Want to make it easier for business? Make energy cheaper! (REODB 5)

Running a business is easier if costs are low. This is something I learnt as a cofounder in my company. The lesson was reinforced two years ago, when I met nearly fifty business leaders across the country and talked to them for hours about their businesses. It seems obvious that lower costs would make it easier to operate a business. Yet, the now discontinued Ease of Doing Business ratings of the World Bank, did not consider costs! Since our series is on Real Ease of Doing Business (REODB), we would be writing on some of the major costs for businesses in our next few posts. If India can reduce these costs, more businesses will flourish. Our first post will be on cost of energy. The cost of energy for businesses is much higher that it could be. Before we look at the underlying reasons, let us consider if cost of energy matters.

Does cost of energy matter?

The cost of energy is crucial for some businesses and not so critical for others. On one end of spectrum is Aluminum smelting. The cost of electricity is the most crucial cost in this process. That is why Aluminum smelting plants are located next to cheap sources of electricity. On the other end of the spectrum are high value businesses such as software. Electricity costs are a very small proportion of their total costs. Many businesses fall in between, where energy costs are of significant concern but are not the biggest one. Let us look at some examples.

I was surprised to find out that electricity cost was the second biggest cost for a coworking space that I worked in. The same was true for a theater that hosted live shows. Air conditioning costs a lot. Energy costs are critical for many small and informal businesses too. Alok picks up clothes from my home, irons them and brings them back. In my conversations with him, he has mentioned electricity bill as his biggest expense. For all these businesses, if the energy costs were lower, they would have a higher chance of thriving and employing more people.

Electricity is not the only form of energy used by businesses. Manufacturing steel in blast furnaces and manufacturing cement may use coal directly. The most widespread use of non-electric energy is in transport. Businesses transport their goods to customers using fossil fuel powered vehicles. Also, their employees use fossil fuel-based vehicles to reach their place of work and these costs can be very important for the businesses. In this post, we will begin by looking at the cost of fossil fuels, but first, a few words on methodology.

In this piece, I have not used price comparisons across countries. Rather, I have shown that businesses have to pay a lot more for energy because of government interventions and inefficiencies. I believe that cross country comparison is of limited value when thinking about Real Ease of Doing Business. This is true because of two reasons. First, most business are focused domestically and international comparisons do not make sense for them. For example, a theater owner in Mumbai does not care if she pays less for electricity than her counterpart in Berlin. All she knows is that a high bill for energy leaves less money for her employees and for her bottom line. Secondly, as a country we want more and more businesses to flourish so that many more people get meaningful employment. We should be using all the advantages we have and not get bogged down thinking about whether some other society across the globe has more or less of such advantages. That kind of thinking is best left to academics unless you are looking at a select few globally competitive businesses.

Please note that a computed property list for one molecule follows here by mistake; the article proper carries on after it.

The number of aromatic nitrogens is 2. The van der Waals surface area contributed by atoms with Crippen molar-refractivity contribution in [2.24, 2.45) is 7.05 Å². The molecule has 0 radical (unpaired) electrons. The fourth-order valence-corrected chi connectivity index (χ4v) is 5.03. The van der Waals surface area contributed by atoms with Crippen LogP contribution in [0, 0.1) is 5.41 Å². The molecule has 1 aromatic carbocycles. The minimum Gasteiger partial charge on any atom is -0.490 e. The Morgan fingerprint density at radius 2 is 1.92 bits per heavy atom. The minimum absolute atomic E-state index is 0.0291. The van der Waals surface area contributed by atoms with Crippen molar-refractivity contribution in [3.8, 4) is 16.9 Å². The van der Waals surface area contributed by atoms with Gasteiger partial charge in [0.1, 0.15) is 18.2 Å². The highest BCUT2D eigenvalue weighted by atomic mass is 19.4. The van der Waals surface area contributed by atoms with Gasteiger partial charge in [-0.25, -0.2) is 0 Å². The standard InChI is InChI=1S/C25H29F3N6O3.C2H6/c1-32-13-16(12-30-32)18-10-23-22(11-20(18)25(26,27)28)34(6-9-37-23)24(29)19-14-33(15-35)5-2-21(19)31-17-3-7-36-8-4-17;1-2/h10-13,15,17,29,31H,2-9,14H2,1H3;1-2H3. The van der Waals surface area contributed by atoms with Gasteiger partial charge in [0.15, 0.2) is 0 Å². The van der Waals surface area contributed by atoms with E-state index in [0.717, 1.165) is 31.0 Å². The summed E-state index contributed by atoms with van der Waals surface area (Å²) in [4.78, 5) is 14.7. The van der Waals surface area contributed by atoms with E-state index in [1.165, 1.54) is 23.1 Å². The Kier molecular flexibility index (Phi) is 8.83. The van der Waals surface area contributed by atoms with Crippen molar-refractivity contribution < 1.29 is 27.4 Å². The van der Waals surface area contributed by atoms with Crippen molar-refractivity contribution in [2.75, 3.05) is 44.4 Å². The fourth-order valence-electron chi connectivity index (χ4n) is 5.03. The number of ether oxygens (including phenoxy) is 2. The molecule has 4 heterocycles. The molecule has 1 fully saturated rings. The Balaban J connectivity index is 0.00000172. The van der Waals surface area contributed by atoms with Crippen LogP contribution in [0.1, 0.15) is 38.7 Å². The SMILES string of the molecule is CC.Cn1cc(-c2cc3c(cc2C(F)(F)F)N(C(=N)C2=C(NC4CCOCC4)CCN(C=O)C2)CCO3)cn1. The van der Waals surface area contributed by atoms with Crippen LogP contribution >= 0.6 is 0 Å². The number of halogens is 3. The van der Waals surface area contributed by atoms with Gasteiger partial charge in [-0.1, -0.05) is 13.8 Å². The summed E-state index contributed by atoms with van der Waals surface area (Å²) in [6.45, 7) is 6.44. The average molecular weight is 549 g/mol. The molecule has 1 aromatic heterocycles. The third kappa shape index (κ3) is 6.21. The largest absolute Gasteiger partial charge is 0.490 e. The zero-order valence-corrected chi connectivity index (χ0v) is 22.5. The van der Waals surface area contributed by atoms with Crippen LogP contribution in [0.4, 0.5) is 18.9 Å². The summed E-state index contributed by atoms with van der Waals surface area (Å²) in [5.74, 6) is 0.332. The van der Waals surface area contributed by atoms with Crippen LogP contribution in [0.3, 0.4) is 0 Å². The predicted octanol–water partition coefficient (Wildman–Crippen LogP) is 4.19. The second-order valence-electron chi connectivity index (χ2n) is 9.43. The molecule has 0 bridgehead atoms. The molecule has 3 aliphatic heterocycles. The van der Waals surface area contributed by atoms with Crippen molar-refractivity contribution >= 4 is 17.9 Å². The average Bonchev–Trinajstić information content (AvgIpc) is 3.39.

Coal is the biggest source of energy in India and we begin with that.

Why is coal more expensive than it could be?

India meets most of its energy requirements from coal. According to Coal India, 55% of energy requirements of the country and 69% of electricity requirements are met by coal. [1] In 2020–21, Coal India Limited contributed nearly 42, 000 Crores by way of duties, Royalty, GST and other taxes and levies. Additionally, the company paid Rs. 5,300 Crores of Income Tax and made dividend payments of Rs. 7,700 Crores. Note that the price of coal is fixed by the government at a high level so that Coal India Limited is in a financial position to pay the Income Tax and the Dividend. Total amount of money that the central and state governments got from the company was more than Rs. 50,000 Crore.

Note that CIL accounted for 83% of country’s coal output and governments would extract money from other producers too. Also, note that 2020–21 was a slow year for the company and in previous years, the amount of money that the governments got was at least 20% more. Also, note that India imports a significant quantity of coal and the importers of this coal have to pay import duty on it. In 2020–21, India imported 215 MT of coal worth Rs. 1,16,037 Crores.